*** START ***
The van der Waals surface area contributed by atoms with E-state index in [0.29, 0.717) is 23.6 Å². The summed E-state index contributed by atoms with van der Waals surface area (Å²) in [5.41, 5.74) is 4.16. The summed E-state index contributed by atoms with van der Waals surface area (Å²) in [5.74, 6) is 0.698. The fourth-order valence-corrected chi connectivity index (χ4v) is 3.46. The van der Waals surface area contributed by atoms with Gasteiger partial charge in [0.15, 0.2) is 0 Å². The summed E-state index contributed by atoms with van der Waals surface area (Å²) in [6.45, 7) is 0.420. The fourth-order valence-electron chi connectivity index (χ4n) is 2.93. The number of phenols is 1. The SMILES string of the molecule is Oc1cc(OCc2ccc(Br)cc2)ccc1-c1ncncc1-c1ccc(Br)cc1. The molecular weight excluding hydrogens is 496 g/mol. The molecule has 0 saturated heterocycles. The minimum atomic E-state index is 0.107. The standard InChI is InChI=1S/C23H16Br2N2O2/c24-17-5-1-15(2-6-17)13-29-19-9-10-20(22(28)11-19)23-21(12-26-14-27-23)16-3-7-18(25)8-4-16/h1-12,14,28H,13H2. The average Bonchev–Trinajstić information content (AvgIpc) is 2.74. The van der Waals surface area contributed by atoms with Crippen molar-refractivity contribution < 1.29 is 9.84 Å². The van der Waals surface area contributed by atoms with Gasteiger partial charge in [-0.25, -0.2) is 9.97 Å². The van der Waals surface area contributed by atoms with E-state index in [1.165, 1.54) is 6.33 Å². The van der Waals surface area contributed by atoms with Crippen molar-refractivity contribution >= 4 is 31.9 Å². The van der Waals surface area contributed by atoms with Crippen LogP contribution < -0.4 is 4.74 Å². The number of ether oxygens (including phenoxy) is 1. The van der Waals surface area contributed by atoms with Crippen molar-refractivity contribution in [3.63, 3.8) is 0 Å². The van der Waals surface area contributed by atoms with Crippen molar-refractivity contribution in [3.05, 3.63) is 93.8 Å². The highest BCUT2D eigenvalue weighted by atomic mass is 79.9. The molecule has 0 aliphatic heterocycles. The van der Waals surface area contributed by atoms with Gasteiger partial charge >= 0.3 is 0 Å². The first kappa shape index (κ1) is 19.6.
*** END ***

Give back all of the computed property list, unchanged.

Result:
The van der Waals surface area contributed by atoms with E-state index in [0.29, 0.717) is 23.6 Å². The summed E-state index contributed by atoms with van der Waals surface area (Å²) in [5.41, 5.74) is 4.16. The summed E-state index contributed by atoms with van der Waals surface area (Å²) in [5.74, 6) is 0.698. The fourth-order valence-corrected chi connectivity index (χ4v) is 3.46. The van der Waals surface area contributed by atoms with Gasteiger partial charge in [0.15, 0.2) is 0 Å². The summed E-state index contributed by atoms with van der Waals surface area (Å²) in [6.45, 7) is 0.420. The fourth-order valence-electron chi connectivity index (χ4n) is 2.93. The number of phenols is 1. The SMILES string of the molecule is Oc1cc(OCc2ccc(Br)cc2)ccc1-c1ncncc1-c1ccc(Br)cc1. The molecular weight excluding hydrogens is 496 g/mol. The molecule has 0 saturated heterocycles. The minimum atomic E-state index is 0.107. The standard InChI is InChI=1S/C23H16Br2N2O2/c24-17-5-1-15(2-6-17)13-29-19-9-10-20(22(28)11-19)23-21(12-26-14-27-23)16-3-7-18(25)8-4-16/h1-12,14,28H,13H2. The average Bonchev–Trinajstić information content (AvgIpc) is 2.74. The van der Waals surface area contributed by atoms with Crippen molar-refractivity contribution < 1.29 is 9.84 Å². The van der Waals surface area contributed by atoms with Gasteiger partial charge in [-0.25, -0.2) is 9.97 Å². The van der Waals surface area contributed by atoms with E-state index in [1.165, 1.54) is 6.33 Å². The van der Waals surface area contributed by atoms with Crippen molar-refractivity contribution >= 4 is 31.9 Å². The van der Waals surface area contributed by atoms with Crippen LogP contribution < -0.4 is 4.74 Å². The number of ether oxygens (including phenoxy) is 1. The van der Waals surface area contributed by atoms with Crippen molar-refractivity contribution in [3.63, 3.8) is 0 Å². The van der Waals surface area contributed by atoms with Crippen molar-refractivity contribution in [3.05, 3.63) is 93.8 Å². The highest BCUT2D eigenvalue weighted by atomic mass is 79.9. The molecule has 0 aliphatic heterocycles. The van der Waals surface area contributed by atoms with Gasteiger partial charge >= 0.3 is 0 Å². The first kappa shape index (κ1) is 19.6.